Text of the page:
Tuesday, September 27, 2011

The Power of One Pitcher

The Royals might be looking to trade to get a #1 or #2 type pitcher, and you have to ask the question what difference that one pitcher could make for a team currently sitting at 71-89.  Well, when you break it down……quite a bit, actually.

You have to start with the premise that the Royals are a pretty GOOD offensive team.  They are, and they are getting better all the time.  They appear set to finish 6th in the AL in runs scored at 726—and their run differential is actually good for 8th in the league, despite their 11th-place record overall in the AL.  They actually have the second-best run differential in the Central at -28.  Despite their respective 80 and 78 wins, both Cleveland and Chicago have a run differential of -52.  For how the Royals score in relation to the runs they give up, they SHOULD have more wins than they do.  The Baseball-reference.com Pythagorean W-L formula says they should be 77-83 right now—6 more wins than they actually were able to achieve.

So you can start to hypothesize that one or two disproportionately bad starters just MIGHT be throwing a monkey wrench into what might otherwise be a .500 or so ball club (give or take a few games).


The Royals dedicated a combined 44 starts to Kyle Davies and Jeff Francis this year.  Now, Francis wasn’t awful, I guess—but aside from rookie Danny Duffy, he had the worst ERA of any Royals starter with at least 10 starts this year (4.8).

In the 44 starts (over 25% of the season) by Davies and Francis, the Royals were a combined 13-31

That means in the 116 starts so far by ALL OTHER PITCHERS, the Royals are 58-58—a .500 ball club

Let’s break it down further.  Danny Duffy made his major league debut this season, and got 20 starts.  Let’s be honest….he had some nice work, but the overall majority of his first stint in the Majors was sub-par.  WE KNOW THE TALENT IS THERE, and we have every reason to expect improvement.  But the Royals were just 6-14 in the games started by Duffy.

SO….minus the 64 starts made by Francis, Davies and Duffy, the Royals had 96 games started by other pitchers, and in those 96 games the Royals are 52-44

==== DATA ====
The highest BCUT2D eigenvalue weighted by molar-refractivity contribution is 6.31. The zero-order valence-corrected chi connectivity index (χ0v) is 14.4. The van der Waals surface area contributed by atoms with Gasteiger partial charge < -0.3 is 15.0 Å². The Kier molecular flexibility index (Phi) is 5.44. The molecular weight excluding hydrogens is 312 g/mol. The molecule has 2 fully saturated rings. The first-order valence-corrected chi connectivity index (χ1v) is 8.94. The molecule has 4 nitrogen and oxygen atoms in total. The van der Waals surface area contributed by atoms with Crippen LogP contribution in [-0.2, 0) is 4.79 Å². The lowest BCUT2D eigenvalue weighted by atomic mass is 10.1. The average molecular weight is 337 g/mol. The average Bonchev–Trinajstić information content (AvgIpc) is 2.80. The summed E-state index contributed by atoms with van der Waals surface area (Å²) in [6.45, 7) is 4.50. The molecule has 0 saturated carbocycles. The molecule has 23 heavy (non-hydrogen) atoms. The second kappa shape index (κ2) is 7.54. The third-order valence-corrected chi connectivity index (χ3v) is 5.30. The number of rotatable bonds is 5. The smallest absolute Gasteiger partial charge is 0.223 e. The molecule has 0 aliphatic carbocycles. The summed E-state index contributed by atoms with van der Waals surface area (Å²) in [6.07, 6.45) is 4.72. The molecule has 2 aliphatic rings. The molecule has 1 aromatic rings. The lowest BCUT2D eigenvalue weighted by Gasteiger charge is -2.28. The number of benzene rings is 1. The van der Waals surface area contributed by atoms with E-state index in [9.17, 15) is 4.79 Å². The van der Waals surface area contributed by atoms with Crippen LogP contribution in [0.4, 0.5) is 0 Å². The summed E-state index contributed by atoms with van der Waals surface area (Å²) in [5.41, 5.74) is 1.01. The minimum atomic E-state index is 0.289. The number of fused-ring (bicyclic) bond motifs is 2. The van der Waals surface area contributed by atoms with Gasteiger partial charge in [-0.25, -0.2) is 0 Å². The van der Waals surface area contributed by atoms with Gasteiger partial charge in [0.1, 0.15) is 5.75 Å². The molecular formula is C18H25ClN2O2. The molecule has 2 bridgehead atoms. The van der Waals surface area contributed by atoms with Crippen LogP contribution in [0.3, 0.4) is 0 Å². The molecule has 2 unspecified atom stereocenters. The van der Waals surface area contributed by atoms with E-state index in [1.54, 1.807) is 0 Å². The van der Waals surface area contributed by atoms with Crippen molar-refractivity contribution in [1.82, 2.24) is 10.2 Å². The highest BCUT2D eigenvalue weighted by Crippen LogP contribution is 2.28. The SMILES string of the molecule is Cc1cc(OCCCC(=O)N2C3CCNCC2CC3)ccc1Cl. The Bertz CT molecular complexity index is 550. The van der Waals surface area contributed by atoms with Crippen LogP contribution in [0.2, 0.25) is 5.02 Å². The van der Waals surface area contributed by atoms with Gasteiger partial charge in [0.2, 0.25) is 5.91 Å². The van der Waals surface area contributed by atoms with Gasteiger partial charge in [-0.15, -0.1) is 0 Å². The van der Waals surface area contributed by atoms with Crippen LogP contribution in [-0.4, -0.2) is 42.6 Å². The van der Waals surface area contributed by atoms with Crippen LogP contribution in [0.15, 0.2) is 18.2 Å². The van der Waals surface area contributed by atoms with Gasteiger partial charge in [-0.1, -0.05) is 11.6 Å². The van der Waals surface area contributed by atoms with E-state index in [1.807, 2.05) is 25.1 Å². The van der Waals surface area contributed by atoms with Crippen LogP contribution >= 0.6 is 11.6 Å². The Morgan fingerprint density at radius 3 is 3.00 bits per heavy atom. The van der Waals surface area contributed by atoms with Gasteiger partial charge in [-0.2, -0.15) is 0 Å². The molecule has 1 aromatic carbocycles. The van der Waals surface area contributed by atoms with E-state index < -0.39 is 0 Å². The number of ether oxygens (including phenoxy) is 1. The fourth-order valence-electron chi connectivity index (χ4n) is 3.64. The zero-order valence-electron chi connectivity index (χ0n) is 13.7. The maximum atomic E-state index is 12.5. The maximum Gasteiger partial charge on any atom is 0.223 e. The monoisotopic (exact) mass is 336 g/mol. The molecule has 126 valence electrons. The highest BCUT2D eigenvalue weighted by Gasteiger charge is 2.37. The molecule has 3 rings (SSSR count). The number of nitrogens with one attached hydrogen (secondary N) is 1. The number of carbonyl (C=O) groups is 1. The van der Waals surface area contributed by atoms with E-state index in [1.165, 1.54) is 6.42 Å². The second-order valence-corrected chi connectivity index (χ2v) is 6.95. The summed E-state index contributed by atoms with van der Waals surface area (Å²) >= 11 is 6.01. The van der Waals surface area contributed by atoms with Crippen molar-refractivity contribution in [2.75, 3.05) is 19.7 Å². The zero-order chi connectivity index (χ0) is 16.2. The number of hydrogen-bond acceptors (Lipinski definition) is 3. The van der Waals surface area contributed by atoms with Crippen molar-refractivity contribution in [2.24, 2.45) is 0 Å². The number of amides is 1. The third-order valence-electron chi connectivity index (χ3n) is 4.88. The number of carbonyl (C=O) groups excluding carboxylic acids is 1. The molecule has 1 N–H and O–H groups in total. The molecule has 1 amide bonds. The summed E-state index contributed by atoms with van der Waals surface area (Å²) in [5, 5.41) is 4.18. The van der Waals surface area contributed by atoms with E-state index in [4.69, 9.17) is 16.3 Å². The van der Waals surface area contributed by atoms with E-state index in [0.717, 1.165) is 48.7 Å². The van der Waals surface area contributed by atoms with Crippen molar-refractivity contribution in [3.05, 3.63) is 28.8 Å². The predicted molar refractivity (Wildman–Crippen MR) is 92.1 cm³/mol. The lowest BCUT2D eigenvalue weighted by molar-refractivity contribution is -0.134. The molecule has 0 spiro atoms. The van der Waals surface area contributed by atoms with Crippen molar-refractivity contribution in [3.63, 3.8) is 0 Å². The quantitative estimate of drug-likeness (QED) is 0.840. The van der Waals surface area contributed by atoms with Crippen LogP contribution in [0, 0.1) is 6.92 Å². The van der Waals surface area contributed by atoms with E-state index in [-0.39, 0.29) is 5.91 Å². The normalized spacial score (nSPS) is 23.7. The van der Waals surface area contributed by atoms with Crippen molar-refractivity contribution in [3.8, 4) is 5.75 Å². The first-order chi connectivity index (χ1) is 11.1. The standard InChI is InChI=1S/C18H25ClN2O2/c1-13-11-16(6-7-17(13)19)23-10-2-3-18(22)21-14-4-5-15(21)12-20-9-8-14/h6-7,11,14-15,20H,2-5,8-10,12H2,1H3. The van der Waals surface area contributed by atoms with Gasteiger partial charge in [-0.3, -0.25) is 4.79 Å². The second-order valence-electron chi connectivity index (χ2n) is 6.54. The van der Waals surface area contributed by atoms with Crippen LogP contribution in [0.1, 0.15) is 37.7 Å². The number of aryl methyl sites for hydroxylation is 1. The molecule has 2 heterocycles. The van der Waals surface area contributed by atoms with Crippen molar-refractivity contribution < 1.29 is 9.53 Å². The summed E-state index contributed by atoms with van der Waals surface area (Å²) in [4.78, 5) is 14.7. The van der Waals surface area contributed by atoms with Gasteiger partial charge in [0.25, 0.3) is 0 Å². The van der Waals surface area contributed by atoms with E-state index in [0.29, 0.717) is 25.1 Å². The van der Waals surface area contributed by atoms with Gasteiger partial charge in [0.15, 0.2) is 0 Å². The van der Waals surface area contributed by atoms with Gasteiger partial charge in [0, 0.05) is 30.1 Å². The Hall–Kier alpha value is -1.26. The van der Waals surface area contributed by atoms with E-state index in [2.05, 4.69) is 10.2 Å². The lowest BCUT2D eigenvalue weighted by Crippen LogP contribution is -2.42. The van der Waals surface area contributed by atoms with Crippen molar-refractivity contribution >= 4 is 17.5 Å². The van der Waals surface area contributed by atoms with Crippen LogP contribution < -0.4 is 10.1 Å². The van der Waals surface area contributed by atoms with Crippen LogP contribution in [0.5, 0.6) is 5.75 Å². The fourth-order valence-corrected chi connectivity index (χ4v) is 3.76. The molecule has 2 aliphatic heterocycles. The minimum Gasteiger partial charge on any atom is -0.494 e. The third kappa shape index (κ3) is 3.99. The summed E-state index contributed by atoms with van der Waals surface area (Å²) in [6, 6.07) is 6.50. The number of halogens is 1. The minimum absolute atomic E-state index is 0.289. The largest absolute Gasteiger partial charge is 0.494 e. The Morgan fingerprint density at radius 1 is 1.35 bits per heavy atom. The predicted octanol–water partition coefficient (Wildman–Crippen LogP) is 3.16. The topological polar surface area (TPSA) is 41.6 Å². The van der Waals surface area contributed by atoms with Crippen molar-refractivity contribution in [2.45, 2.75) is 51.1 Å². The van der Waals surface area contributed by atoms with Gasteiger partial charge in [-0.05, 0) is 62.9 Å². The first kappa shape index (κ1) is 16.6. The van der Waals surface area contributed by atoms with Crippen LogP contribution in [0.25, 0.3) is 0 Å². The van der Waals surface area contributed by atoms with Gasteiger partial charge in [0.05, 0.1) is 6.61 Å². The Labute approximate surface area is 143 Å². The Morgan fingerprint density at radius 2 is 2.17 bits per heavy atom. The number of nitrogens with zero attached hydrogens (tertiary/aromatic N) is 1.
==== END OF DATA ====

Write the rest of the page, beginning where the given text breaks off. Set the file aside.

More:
THE THREE MEN WHO ABSOLUTELY SHOULD BE IN THE ROTATION NEXT YEAR are Chen, Paulino and Hochevar.  Those three combined for 75 starts this year, and the Royals were 41-34 in those starts.  That includes the 9-11 the Royals went when Paulino was on the hill, but he suffered a little from some poor run support earlier in the year.  He had some nice support late, which came close to evening it up for him on the season (not quite, but close).


The one guy that might be available for trade that appears to be the best option available is James Shields, at least according to Buster Olney and others.  Can the Royals get him?  Who knows, but let’s assume he’s THE GUY the Royals get.

The Rays are 20-13 in the 33 games Shields has started this year, and that’s with a far WORSE run support than the average Royals game.  The Royals average 4.54 runs per game, while Shields got only 3.91 a game from the Rays this year—about two-thirds of a run less a game.  So it’s reasonable to believe that the Royals may have a similar record (or better) with Shields pitching for Kansas City as what he got for Tampa.

So let’s assume he enters the rotation, and the Royals duplicate the 20-13 in his starts from a year ago.  Again, I think that’s conservative, because he’s shown himself to be extremely durable, AND the Royals score better than the Rays did for Shields.  But we’ll leave it at that.

And let’s make some assumptions about Chen, Paulino and Hochevar.  Hoch, I’m going to leave exactly the same.  If he pitches like he did in the 2nd half of 2011, he might be a 17 or 18 game winner by himself, but we’ll assume no improvement.  We’ll also give Chen the exact same 15-9 in 24 starts, because he will be 34, and there’s always a chance he could end up on the DL again.

As for Paulino, I’m going to cheat him up a little to 30 starts (since we’ll have him from the beginning of the year), and have the Royals go 15-15 in games he starts.  I think this is reasonable to expect, and maybe we should expect just a bit more.  He had some pretty bad run support for the first half of his time here.  The better support towards the end helped even it out some, but he still finished about a quarter of a run worse for run support than the average Royals game.

So here you go for the top 4 in your rotation, with the projected number of starts, and the Royals’ record in their games (not their win-loss records, but the Royals’ records in games they start):

Shields:  33, 20-13
Chen:  24, 15-9
Hochevar:  31, 17-14
Paulino:  30, 15-15

Totals:  118 games, 67 wins, 51 losses.

That leaves 44 starts to be covered by your 5th starter (Duffy?), and whoever gets spot starts to fill in for Chen on the DL and what not.

FOR THE ROYALS TO HIT .500….the Royals would only need to go 14-30 in the 44 starts by Duffy and the spot starters for the club to be .500. 

BRINGING THAT BACK AROUND TO THE BEGINNING….you’ll recall that Davies and Francis COMBINED to go 13-31 in 44 starts this year, or almost exactly the same number that Duffy and spot starters would have to go to make the Royals a .400 team in 2012.  In other words, they don’t have to be that good for the Royals to hit .500.  You could add Shields and bring Davies and Francis back, give them 44 starts again, and you’re probably a .500 team.

If Duffy makes even a SMALL improvement in 2012, the Royals could easily sneak several games above .500.

It’s all so elementary, when you break it down.


  1. Remember when you used a horrible stat like pitcher wins? Made whole post pointless.

  2. I didn't use "pitcher wins.". I stated the Royals' record when certain starters pitch. Big difference.